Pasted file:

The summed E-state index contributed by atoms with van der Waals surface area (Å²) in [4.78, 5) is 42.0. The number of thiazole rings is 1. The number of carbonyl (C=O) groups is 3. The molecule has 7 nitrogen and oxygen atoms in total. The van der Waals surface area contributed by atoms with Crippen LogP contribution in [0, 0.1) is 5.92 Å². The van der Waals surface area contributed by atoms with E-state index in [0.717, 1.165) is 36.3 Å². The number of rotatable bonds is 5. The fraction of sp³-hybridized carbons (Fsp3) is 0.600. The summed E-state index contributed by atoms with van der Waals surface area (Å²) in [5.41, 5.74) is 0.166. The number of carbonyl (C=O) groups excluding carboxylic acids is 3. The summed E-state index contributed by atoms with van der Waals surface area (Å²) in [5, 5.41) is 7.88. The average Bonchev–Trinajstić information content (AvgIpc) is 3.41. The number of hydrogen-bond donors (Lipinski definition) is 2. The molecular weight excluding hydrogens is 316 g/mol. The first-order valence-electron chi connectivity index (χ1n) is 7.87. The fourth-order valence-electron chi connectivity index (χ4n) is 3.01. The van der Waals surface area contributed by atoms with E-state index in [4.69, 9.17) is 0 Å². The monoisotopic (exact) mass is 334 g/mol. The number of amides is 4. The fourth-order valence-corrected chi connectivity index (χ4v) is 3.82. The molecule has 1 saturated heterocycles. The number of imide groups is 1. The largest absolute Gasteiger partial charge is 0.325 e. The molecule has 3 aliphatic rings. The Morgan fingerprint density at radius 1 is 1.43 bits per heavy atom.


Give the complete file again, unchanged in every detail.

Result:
The summed E-state index contributed by atoms with van der Waals surface area (Å²) in [4.78, 5) is 42.0. The number of thiazole rings is 1. The number of carbonyl (C=O) groups is 3. The molecule has 7 nitrogen and oxygen atoms in total. The van der Waals surface area contributed by atoms with Crippen LogP contribution in [0, 0.1) is 5.92 Å². The van der Waals surface area contributed by atoms with E-state index in [0.717, 1.165) is 36.3 Å². The number of rotatable bonds is 5. The fraction of sp³-hybridized carbons (Fsp3) is 0.600. The summed E-state index contributed by atoms with van der Waals surface area (Å²) in [5.41, 5.74) is 0.166. The number of carbonyl (C=O) groups excluding carboxylic acids is 3. The summed E-state index contributed by atoms with van der Waals surface area (Å²) in [5, 5.41) is 7.88. The average Bonchev–Trinajstić information content (AvgIpc) is 3.41. The number of hydrogen-bond donors (Lipinski definition) is 2. The molecular weight excluding hydrogens is 316 g/mol. The first-order valence-electron chi connectivity index (χ1n) is 7.87. The fourth-order valence-electron chi connectivity index (χ4n) is 3.01. The van der Waals surface area contributed by atoms with E-state index in [4.69, 9.17) is 0 Å². The monoisotopic (exact) mass is 334 g/mol. The number of amides is 4. The fourth-order valence-corrected chi connectivity index (χ4v) is 3.82. The molecule has 1 saturated heterocycles. The number of imide groups is 1. The largest absolute Gasteiger partial charge is 0.325 e. The molecule has 3 aliphatic rings. The Morgan fingerprint density at radius 1 is 1.43 bits per heavy atom.